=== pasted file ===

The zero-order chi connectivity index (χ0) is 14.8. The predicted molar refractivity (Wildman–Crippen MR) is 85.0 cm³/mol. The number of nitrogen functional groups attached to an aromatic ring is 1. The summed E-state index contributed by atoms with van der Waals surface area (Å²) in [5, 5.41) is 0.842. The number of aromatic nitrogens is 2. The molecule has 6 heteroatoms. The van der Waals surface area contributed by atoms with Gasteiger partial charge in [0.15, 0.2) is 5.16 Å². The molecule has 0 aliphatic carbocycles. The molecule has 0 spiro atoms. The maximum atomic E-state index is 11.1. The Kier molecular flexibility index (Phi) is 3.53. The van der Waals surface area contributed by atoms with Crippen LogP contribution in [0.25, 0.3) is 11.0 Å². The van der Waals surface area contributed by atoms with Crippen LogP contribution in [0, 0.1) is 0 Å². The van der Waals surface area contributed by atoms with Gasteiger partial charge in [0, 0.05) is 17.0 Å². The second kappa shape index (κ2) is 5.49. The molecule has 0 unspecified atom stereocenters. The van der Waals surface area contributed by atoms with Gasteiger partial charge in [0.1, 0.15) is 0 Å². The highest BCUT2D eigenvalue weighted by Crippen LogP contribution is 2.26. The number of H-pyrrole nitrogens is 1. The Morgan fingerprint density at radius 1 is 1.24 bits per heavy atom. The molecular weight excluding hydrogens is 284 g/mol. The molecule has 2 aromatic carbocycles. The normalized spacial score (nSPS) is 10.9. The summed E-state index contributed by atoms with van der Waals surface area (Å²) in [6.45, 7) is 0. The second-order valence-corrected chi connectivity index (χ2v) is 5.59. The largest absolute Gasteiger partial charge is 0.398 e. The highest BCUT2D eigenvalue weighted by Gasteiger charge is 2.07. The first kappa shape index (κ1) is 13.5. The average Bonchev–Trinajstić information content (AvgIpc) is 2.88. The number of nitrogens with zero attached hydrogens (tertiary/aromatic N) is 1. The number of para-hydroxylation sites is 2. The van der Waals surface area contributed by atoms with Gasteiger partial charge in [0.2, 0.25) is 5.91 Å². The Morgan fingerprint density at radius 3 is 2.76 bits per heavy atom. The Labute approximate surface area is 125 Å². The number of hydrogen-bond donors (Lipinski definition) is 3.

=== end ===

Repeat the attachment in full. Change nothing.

The zero-order chi connectivity index (χ0) is 14.8. The predicted molar refractivity (Wildman–Crippen MR) is 85.0 cm³/mol. The number of nitrogen functional groups attached to an aromatic ring is 1. The summed E-state index contributed by atoms with van der Waals surface area (Å²) in [5, 5.41) is 0.842. The number of aromatic nitrogens is 2. The molecule has 6 heteroatoms. The van der Waals surface area contributed by atoms with Gasteiger partial charge in [0.15, 0.2) is 5.16 Å². The molecule has 0 aliphatic carbocycles. The molecule has 0 spiro atoms. The maximum atomic E-state index is 11.1. The Kier molecular flexibility index (Phi) is 3.53. The van der Waals surface area contributed by atoms with Crippen LogP contribution in [0.25, 0.3) is 11.0 Å². The van der Waals surface area contributed by atoms with Crippen LogP contribution in [0, 0.1) is 0 Å². The van der Waals surface area contributed by atoms with Gasteiger partial charge in [0, 0.05) is 17.0 Å². The second kappa shape index (κ2) is 5.49. The molecule has 0 unspecified atom stereocenters. The van der Waals surface area contributed by atoms with Gasteiger partial charge in [0.1, 0.15) is 0 Å². The highest BCUT2D eigenvalue weighted by Crippen LogP contribution is 2.26. The number of H-pyrrole nitrogens is 1. The Morgan fingerprint density at radius 1 is 1.24 bits per heavy atom. The molecular weight excluding hydrogens is 284 g/mol. The molecule has 2 aromatic carbocycles. The normalized spacial score (nSPS) is 10.9. The summed E-state index contributed by atoms with van der Waals surface area (Å²) in [6.45, 7) is 0. The second-order valence-corrected chi connectivity index (χ2v) is 5.59. The largest absolute Gasteiger partial charge is 0.398 e. The highest BCUT2D eigenvalue weighted by Gasteiger charge is 2.07. The first kappa shape index (κ1) is 13.5. The average Bonchev–Trinajstić information content (AvgIpc) is 2.88. The number of nitrogens with zero attached hydrogens (tertiary/aromatic N) is 1. The number of para-hydroxylation sites is 2. The van der Waals surface area contributed by atoms with Gasteiger partial charge in [0.2, 0.25) is 5.91 Å². The Morgan fingerprint density at radius 3 is 2.76 bits per heavy atom. The Labute approximate surface area is 125 Å². The number of hydrogen-bond donors (Lipinski definition) is 3.